App enhanced bikesharing that let you leave bikes anywhere will saturate China and Europe by 2018

Apps for Bicycle sharing are huge in China Customers use an app to release a bike’s lock for rides costing as little as 1 yuan (15 cents) an hour. Bikes can be left anywhere for the next user.

Beijing Bikelock Technology Co. cycle-sharing startup, known as Ofo, won about $100 million backing in September, 2016 from investors including the venture fund backed by Xiaomi Corp. founder Lei Jun and Didi Chuxing, the ride-hailing giant that just beat Uber Technologies Inc. out of China. The funding is said to have valued the startup at $500 million.

Another company Beijing Mobike Technology got funding from a group including Tencent Holdings, China’s biggest internet company and, ironically, a long-term backer of Didi. Chinese bike-sharing start-up Mobike has closed a $215 million series D funding round led by Tencent Holdings and Warburg Pincus LLC.

Bluegogo is a also another major bikesharing company in China

Bike-sharing is hardly new. There are about 600 such operations globally, with a market that could grow by 20 percent a year to generate as much as $5.8 billion in revenue by 2020, according to consultancy Roland Berger.

Most, like Paris’s Velib or London’s so-called Boris Bikes are run or set up by the local government, often with corporate sponsors, and bikes are available from racks at set locations. What differentiates Ofo and Mobike is that users find and pay for bicycles via a smartphone app and then leave the vehicle wherever they want.

Mobike has gone for high-end branding with bikes that cost as much as 3,000 yuan ($440) to build and have snazzy orange wheels, solid-core tires and satellite navigation. Ofo is targeting students with bright yellow two-wheelers costing only about 250 yuan ($40) that don’t have GPS and rent for just 1 yuan per hour, typically half that of Mobike. Beijing’s public bikes are free for the first hour and then 1 yuan per subsequent hour.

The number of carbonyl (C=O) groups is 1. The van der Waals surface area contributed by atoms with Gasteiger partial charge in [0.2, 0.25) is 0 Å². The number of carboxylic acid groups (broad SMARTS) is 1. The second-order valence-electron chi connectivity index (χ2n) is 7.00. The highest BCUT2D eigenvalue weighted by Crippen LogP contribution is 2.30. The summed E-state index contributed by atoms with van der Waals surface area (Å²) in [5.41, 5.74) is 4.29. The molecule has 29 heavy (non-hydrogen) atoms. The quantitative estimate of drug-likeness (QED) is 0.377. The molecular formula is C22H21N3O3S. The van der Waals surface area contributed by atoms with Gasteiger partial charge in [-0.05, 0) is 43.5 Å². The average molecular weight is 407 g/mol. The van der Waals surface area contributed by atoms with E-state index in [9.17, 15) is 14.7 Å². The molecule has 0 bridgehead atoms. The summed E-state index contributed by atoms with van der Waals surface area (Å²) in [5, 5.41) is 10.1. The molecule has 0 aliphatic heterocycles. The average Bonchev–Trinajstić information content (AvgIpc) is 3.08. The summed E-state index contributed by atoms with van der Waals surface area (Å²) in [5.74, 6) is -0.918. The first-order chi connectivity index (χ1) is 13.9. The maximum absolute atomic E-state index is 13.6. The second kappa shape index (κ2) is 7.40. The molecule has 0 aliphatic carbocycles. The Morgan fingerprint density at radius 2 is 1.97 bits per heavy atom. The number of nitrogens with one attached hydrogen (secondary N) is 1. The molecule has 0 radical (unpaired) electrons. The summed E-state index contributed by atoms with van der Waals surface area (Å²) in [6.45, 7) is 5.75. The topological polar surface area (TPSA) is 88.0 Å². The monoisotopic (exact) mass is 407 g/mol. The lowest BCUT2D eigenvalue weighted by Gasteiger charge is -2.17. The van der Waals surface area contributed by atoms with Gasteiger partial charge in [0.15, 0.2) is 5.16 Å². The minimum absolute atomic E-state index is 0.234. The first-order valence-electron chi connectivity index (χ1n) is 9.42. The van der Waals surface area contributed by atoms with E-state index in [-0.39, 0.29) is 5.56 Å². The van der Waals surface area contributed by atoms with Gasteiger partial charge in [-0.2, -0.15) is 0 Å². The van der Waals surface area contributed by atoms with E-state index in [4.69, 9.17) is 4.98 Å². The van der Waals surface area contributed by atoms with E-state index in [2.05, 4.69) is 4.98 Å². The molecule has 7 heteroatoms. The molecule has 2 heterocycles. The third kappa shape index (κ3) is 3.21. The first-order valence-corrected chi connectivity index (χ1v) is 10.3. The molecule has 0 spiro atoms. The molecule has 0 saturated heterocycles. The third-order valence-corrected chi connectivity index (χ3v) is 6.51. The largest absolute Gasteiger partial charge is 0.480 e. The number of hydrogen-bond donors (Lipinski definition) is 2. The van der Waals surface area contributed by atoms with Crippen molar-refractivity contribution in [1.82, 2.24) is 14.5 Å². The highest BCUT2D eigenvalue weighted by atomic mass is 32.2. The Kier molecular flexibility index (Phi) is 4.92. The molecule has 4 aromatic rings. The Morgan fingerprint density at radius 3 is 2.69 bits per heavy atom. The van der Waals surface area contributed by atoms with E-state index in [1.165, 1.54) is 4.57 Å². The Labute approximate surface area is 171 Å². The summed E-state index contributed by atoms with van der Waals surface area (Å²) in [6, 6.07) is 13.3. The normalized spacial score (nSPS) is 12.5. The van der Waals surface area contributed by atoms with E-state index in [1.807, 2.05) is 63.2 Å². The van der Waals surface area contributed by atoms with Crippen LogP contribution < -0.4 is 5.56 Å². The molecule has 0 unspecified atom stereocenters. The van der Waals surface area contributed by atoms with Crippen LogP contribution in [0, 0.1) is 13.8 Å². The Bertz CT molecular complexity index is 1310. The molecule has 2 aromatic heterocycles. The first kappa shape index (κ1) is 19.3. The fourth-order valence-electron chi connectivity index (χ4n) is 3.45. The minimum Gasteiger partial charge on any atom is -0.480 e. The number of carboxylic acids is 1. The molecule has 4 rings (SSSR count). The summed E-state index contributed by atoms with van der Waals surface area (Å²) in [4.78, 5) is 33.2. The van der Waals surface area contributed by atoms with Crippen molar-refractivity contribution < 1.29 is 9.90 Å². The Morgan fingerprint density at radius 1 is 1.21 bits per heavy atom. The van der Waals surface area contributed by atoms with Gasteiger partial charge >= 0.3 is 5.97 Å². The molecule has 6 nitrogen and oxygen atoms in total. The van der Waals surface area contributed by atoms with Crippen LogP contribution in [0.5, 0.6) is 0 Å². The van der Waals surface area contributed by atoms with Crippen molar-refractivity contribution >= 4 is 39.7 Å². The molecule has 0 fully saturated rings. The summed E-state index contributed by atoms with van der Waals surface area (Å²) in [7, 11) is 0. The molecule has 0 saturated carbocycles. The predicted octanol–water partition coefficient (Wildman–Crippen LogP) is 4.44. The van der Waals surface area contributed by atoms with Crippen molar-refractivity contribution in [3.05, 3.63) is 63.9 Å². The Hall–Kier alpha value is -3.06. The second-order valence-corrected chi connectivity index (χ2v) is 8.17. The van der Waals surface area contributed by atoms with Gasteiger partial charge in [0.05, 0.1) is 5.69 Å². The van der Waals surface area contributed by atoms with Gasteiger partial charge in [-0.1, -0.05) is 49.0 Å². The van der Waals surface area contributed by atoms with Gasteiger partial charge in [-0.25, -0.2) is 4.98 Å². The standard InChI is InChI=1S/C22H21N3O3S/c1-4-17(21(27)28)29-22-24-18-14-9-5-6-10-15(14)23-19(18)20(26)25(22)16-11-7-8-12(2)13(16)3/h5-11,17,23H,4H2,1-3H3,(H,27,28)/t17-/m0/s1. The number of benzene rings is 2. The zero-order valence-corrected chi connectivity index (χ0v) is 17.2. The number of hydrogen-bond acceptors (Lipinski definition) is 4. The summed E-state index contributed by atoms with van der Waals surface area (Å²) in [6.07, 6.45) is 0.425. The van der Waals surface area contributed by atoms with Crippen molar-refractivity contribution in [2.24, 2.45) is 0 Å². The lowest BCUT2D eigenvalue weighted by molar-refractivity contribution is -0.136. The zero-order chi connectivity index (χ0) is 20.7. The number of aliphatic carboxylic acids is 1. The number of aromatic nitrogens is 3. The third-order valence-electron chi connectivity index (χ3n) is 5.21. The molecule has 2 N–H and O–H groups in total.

Mobike locates its vehicles via an integrated GPS. Ofo — so-named because the word looks like a bicycle — does so by tracking the smartphones of its riders and sending a code to unlock the bike.

Mobike said it has about 30,000 bicycles (Oct 2016) spread across the major cities of Beijing, Shanghai, Guangzhou, and Shenzhen, which have an estimated combined urban population of more than 74 million. It was planning stock at least 100,000 bikes by the end of Dec 2016 and expand to other cities.

Compare that with the more than 66,500 public bikes offered by the public transport corporation of Hangzhou, a city of about 8 million.

Ofo says it has more than 85,000 bikes (Oct 2016), mostly on university campuses, and expects to take its service to other places in China. Both rivals are eyeing markets in Europe. by Jan 2017, Ofo claimed 10 million users for its one million bright-yellow bikes in 33 cities. It plans to add 10-15 million bikes in 2017.

Bluegogo is adding 70,000 bikes per month.

The ride-sharers are trying to reverse a decline in cycling in China, which spent the past two decades promoting cars. China had 670 million bikes in 1995. By 2013 it had 370 million.

The new approach to bike sharing can solve the “first-mile/last-mile” problem that has long plagued urban planners: how to move commuters between their homes and public transit.

For some Beijingers, the billion-dollar fight between Ofo and Mobike comes down to which happens to be more convenient.

“I don’t care whose bike it is, I’ll use one if I spot one and feel too lazy to walk,” said Guang Geng, who works in the Zhongguancun area. “Honestly I just tell them apart by color.”

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